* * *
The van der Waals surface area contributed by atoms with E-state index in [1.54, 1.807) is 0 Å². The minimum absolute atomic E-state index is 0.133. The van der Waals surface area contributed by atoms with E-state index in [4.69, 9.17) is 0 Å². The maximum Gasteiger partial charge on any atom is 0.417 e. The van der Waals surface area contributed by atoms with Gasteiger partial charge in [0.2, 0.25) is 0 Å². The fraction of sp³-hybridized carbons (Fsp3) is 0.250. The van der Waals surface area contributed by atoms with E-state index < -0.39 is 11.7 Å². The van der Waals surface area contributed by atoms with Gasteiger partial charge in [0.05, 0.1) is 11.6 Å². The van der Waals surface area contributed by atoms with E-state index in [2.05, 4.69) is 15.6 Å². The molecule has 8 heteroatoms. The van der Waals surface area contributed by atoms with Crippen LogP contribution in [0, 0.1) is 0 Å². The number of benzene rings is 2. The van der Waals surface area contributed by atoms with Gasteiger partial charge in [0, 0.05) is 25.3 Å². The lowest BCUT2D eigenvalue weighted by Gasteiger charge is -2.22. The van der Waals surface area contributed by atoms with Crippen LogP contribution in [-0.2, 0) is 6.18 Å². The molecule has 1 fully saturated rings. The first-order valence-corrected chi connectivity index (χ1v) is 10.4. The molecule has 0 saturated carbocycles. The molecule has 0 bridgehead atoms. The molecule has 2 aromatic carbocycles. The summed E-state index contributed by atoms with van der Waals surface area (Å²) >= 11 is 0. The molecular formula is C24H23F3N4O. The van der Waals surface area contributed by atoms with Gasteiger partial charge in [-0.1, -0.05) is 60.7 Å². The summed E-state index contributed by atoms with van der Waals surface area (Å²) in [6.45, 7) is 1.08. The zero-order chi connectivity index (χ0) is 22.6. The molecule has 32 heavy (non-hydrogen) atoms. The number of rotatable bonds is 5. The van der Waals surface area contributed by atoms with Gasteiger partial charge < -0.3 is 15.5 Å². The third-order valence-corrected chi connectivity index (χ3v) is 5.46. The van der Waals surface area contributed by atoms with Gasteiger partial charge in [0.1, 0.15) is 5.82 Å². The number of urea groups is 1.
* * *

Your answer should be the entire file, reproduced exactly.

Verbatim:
The van der Waals surface area contributed by atoms with E-state index in [1.54, 1.807) is 0 Å². The minimum absolute atomic E-state index is 0.133. The van der Waals surface area contributed by atoms with E-state index in [4.69, 9.17) is 0 Å². The maximum Gasteiger partial charge on any atom is 0.417 e. The van der Waals surface area contributed by atoms with Gasteiger partial charge in [0.2, 0.25) is 0 Å². The fraction of sp³-hybridized carbons (Fsp3) is 0.250. The van der Waals surface area contributed by atoms with E-state index < -0.39 is 11.7 Å². The van der Waals surface area contributed by atoms with Gasteiger partial charge in [0.05, 0.1) is 11.6 Å². The van der Waals surface area contributed by atoms with E-state index in [2.05, 4.69) is 15.6 Å². The molecule has 8 heteroatoms. The van der Waals surface area contributed by atoms with Crippen LogP contribution in [0, 0.1) is 0 Å². The number of benzene rings is 2. The van der Waals surface area contributed by atoms with Gasteiger partial charge in [0, 0.05) is 25.3 Å². The lowest BCUT2D eigenvalue weighted by Gasteiger charge is -2.22. The van der Waals surface area contributed by atoms with Crippen LogP contribution in [-0.2, 0) is 6.18 Å². The molecule has 1 fully saturated rings. The first-order valence-corrected chi connectivity index (χ1v) is 10.4. The molecule has 0 saturated carbocycles. The molecule has 0 bridgehead atoms. The molecule has 2 aromatic carbocycles. The summed E-state index contributed by atoms with van der Waals surface area (Å²) >= 11 is 0. The molecular formula is C24H23F3N4O. The van der Waals surface area contributed by atoms with Gasteiger partial charge in [-0.1, -0.05) is 60.7 Å². The summed E-state index contributed by atoms with van der Waals surface area (Å²) in [6.45, 7) is 1.08. The zero-order chi connectivity index (χ0) is 22.6. The molecule has 32 heavy (non-hydrogen) atoms. The number of rotatable bonds is 5. The van der Waals surface area contributed by atoms with Gasteiger partial charge < -0.3 is 15.5 Å². The third-order valence-corrected chi connectivity index (χ3v) is 5.46. The van der Waals surface area contributed by atoms with Gasteiger partial charge in [0.1, 0.15) is 5.82 Å². The number of urea groups is 1.